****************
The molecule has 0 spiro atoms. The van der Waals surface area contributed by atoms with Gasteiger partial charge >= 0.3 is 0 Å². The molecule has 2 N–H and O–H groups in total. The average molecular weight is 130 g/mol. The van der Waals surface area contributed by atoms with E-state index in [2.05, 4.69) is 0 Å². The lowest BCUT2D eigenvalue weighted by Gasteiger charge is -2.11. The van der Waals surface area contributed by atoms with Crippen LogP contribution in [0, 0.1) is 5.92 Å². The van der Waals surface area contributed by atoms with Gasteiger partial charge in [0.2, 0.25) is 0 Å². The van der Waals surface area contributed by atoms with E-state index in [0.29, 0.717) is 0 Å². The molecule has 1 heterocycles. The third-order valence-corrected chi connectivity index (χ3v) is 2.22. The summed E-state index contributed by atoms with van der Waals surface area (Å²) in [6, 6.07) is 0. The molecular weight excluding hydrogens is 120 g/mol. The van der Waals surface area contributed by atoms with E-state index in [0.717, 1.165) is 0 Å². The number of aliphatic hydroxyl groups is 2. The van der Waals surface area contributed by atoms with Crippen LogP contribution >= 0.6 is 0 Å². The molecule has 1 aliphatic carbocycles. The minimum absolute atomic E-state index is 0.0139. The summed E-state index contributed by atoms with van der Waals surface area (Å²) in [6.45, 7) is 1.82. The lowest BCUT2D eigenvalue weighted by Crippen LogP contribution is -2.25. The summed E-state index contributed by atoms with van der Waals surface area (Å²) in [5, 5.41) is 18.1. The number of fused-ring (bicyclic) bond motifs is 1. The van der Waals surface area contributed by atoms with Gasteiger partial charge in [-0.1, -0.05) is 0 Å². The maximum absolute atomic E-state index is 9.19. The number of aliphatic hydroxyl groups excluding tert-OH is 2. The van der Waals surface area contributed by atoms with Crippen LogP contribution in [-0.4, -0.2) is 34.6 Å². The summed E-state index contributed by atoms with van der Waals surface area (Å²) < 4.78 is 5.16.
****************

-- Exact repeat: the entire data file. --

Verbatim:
The molecule has 0 spiro atoms. The van der Waals surface area contributed by atoms with Gasteiger partial charge >= 0.3 is 0 Å². The molecule has 2 N–H and O–H groups in total. The average molecular weight is 130 g/mol. The van der Waals surface area contributed by atoms with E-state index in [2.05, 4.69) is 0 Å². The lowest BCUT2D eigenvalue weighted by Gasteiger charge is -2.11. The van der Waals surface area contributed by atoms with Crippen LogP contribution in [0, 0.1) is 5.92 Å². The van der Waals surface area contributed by atoms with Gasteiger partial charge in [0.2, 0.25) is 0 Å². The van der Waals surface area contributed by atoms with E-state index in [0.29, 0.717) is 0 Å². The molecule has 1 heterocycles. The third-order valence-corrected chi connectivity index (χ3v) is 2.22. The summed E-state index contributed by atoms with van der Waals surface area (Å²) in [6, 6.07) is 0. The molecular weight excluding hydrogens is 120 g/mol. The van der Waals surface area contributed by atoms with E-state index in [0.717, 1.165) is 0 Å². The number of aliphatic hydroxyl groups is 2. The van der Waals surface area contributed by atoms with Crippen LogP contribution >= 0.6 is 0 Å². The molecule has 1 aliphatic carbocycles. The minimum absolute atomic E-state index is 0.0139. The summed E-state index contributed by atoms with van der Waals surface area (Å²) in [6.45, 7) is 1.82. The lowest BCUT2D eigenvalue weighted by Crippen LogP contribution is -2.25. The summed E-state index contributed by atoms with van der Waals surface area (Å²) in [5, 5.41) is 18.1. The number of fused-ring (bicyclic) bond motifs is 1. The van der Waals surface area contributed by atoms with Gasteiger partial charge in [-0.1, -0.05) is 0 Å². The maximum absolute atomic E-state index is 9.19. The number of aliphatic hydroxyl groups excluding tert-OH is 2. The van der Waals surface area contributed by atoms with Crippen LogP contribution in [-0.4, -0.2) is 34.6 Å². The summed E-state index contributed by atoms with van der Waals surface area (Å²) < 4.78 is 5.16.